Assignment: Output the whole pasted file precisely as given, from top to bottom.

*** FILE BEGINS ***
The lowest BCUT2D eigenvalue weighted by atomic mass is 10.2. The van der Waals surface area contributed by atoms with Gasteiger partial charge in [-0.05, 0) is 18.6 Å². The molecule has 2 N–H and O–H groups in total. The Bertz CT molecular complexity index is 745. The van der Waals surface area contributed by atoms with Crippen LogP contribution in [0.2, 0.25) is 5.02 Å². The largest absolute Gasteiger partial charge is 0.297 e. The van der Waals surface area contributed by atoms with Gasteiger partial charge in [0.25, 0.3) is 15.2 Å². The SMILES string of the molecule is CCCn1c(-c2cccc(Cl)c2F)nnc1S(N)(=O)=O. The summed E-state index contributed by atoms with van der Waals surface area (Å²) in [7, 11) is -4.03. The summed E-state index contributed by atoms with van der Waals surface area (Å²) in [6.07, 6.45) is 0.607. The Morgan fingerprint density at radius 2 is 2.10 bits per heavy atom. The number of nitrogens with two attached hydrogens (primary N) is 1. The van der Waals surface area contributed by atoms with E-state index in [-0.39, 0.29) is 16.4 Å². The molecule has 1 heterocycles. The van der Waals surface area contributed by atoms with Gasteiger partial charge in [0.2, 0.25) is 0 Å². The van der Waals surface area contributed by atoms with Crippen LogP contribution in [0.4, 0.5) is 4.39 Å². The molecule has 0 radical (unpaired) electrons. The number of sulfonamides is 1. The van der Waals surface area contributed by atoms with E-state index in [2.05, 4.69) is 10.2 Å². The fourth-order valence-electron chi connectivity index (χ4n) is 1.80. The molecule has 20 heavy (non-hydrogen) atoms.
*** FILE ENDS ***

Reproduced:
The lowest BCUT2D eigenvalue weighted by atomic mass is 10.2. The van der Waals surface area contributed by atoms with Gasteiger partial charge in [-0.05, 0) is 18.6 Å². The molecule has 2 N–H and O–H groups in total. The Bertz CT molecular complexity index is 745. The van der Waals surface area contributed by atoms with Crippen LogP contribution in [0.2, 0.25) is 5.02 Å². The largest absolute Gasteiger partial charge is 0.297 e. The van der Waals surface area contributed by atoms with Gasteiger partial charge in [0.25, 0.3) is 15.2 Å². The SMILES string of the molecule is CCCn1c(-c2cccc(Cl)c2F)nnc1S(N)(=O)=O. The summed E-state index contributed by atoms with van der Waals surface area (Å²) in [7, 11) is -4.03. The summed E-state index contributed by atoms with van der Waals surface area (Å²) in [6.07, 6.45) is 0.607. The Morgan fingerprint density at radius 2 is 2.10 bits per heavy atom. The number of nitrogens with two attached hydrogens (primary N) is 1. The van der Waals surface area contributed by atoms with E-state index in [-0.39, 0.29) is 16.4 Å². The molecule has 1 heterocycles. The van der Waals surface area contributed by atoms with Gasteiger partial charge in [0.2, 0.25) is 0 Å². The van der Waals surface area contributed by atoms with Crippen LogP contribution in [0.4, 0.5) is 4.39 Å². The molecule has 0 radical (unpaired) electrons. The number of sulfonamides is 1. The van der Waals surface area contributed by atoms with E-state index in [2.05, 4.69) is 10.2 Å². The fourth-order valence-electron chi connectivity index (χ4n) is 1.80. The molecule has 20 heavy (non-hydrogen) atoms.